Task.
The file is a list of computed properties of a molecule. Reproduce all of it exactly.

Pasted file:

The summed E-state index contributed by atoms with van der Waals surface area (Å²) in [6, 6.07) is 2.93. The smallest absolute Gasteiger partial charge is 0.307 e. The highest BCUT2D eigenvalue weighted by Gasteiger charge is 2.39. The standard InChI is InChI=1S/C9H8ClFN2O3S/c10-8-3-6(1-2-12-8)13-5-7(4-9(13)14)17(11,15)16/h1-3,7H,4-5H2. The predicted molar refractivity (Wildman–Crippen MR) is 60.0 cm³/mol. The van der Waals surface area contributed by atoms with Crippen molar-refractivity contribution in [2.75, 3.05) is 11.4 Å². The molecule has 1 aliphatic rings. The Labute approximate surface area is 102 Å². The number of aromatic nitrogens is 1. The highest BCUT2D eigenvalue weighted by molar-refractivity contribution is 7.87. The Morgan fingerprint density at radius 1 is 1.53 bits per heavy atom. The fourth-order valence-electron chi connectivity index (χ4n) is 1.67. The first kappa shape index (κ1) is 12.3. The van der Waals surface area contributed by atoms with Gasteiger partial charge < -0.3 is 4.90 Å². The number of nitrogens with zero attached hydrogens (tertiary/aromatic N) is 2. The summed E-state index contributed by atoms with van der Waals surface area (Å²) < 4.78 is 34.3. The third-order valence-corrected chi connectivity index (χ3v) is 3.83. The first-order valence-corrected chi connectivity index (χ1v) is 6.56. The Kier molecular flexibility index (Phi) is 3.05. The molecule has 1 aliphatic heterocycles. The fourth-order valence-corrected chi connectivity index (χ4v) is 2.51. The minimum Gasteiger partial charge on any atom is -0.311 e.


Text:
The summed E-state index contributed by atoms with van der Waals surface area (Å²) in [6, 6.07) is 2.93. The smallest absolute Gasteiger partial charge is 0.307 e. The highest BCUT2D eigenvalue weighted by Gasteiger charge is 2.39. The standard InChI is InChI=1S/C9H8ClFN2O3S/c10-8-3-6(1-2-12-8)13-5-7(4-9(13)14)17(11,15)16/h1-3,7H,4-5H2. The predicted molar refractivity (Wildman–Crippen MR) is 60.0 cm³/mol. The van der Waals surface area contributed by atoms with Crippen molar-refractivity contribution in [2.75, 3.05) is 11.4 Å². The molecule has 1 aliphatic rings. The Labute approximate surface area is 102 Å². The number of aromatic nitrogens is 1. The highest BCUT2D eigenvalue weighted by molar-refractivity contribution is 7.87. The Morgan fingerprint density at radius 1 is 1.53 bits per heavy atom. The fourth-order valence-electron chi connectivity index (χ4n) is 1.67. The first kappa shape index (κ1) is 12.3. The van der Waals surface area contributed by atoms with Gasteiger partial charge < -0.3 is 4.90 Å². The number of nitrogens with zero attached hydrogens (tertiary/aromatic N) is 2. The summed E-state index contributed by atoms with van der Waals surface area (Å²) < 4.78 is 34.3. The third-order valence-corrected chi connectivity index (χ3v) is 3.83. The first-order valence-corrected chi connectivity index (χ1v) is 6.56. The Kier molecular flexibility index (Phi) is 3.05. The molecule has 1 aliphatic heterocycles. The fourth-order valence-corrected chi connectivity index (χ4v) is 2.51. The minimum Gasteiger partial charge on any atom is -0.311 e.